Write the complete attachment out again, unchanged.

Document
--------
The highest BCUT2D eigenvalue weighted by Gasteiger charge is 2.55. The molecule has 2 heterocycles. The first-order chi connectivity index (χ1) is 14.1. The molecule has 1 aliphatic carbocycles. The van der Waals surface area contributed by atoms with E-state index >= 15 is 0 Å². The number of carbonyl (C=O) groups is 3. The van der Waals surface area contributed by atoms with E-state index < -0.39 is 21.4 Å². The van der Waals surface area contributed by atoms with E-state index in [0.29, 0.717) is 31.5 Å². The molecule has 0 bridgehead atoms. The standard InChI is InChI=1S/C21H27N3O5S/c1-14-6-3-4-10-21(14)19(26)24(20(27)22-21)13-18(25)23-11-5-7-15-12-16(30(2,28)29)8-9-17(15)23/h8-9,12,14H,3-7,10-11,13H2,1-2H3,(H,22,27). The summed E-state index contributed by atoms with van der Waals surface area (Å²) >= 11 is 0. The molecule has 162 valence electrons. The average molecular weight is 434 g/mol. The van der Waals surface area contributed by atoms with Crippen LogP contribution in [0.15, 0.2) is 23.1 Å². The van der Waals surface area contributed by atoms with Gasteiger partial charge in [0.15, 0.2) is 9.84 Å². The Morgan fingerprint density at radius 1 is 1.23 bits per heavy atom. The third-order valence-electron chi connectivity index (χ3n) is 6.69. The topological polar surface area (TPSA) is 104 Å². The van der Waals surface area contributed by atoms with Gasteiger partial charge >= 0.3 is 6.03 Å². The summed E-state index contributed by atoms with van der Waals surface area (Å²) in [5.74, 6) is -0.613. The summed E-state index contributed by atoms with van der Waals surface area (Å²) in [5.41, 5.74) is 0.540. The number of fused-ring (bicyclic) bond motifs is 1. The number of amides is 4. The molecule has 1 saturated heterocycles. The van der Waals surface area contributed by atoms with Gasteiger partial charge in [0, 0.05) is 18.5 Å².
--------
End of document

The highest BCUT2D eigenvalue weighted by Gasteiger charge is 2.55. The molecule has 2 heterocycles. The first-order chi connectivity index (χ1) is 14.1. The molecule has 1 aliphatic carbocycles. The van der Waals surface area contributed by atoms with E-state index >= 15 is 0 Å². The number of carbonyl (C=O) groups is 3. The van der Waals surface area contributed by atoms with E-state index < -0.39 is 21.4 Å². The van der Waals surface area contributed by atoms with E-state index in [0.29, 0.717) is 31.5 Å². The molecule has 0 bridgehead atoms. The standard InChI is InChI=1S/C21H27N3O5S/c1-14-6-3-4-10-21(14)19(26)24(20(27)22-21)13-18(25)23-11-5-7-15-12-16(30(2,28)29)8-9-17(15)23/h8-9,12,14H,3-7,10-11,13H2,1-2H3,(H,22,27). The summed E-state index contributed by atoms with van der Waals surface area (Å²) >= 11 is 0. The molecule has 162 valence electrons. The average molecular weight is 434 g/mol. The van der Waals surface area contributed by atoms with Crippen LogP contribution in [0.15, 0.2) is 23.1 Å². The van der Waals surface area contributed by atoms with Gasteiger partial charge in [0.15, 0.2) is 9.84 Å². The Morgan fingerprint density at radius 1 is 1.23 bits per heavy atom. The third-order valence-electron chi connectivity index (χ3n) is 6.69. The topological polar surface area (TPSA) is 104 Å². The van der Waals surface area contributed by atoms with Gasteiger partial charge >= 0.3 is 6.03 Å². The summed E-state index contributed by atoms with van der Waals surface area (Å²) in [5.74, 6) is -0.613. The summed E-state index contributed by atoms with van der Waals surface area (Å²) in [5.41, 5.74) is 0.540. The number of fused-ring (bicyclic) bond motifs is 1. The number of amides is 4. The molecule has 1 saturated heterocycles. The van der Waals surface area contributed by atoms with Gasteiger partial charge in [0, 0.05) is 18.5 Å².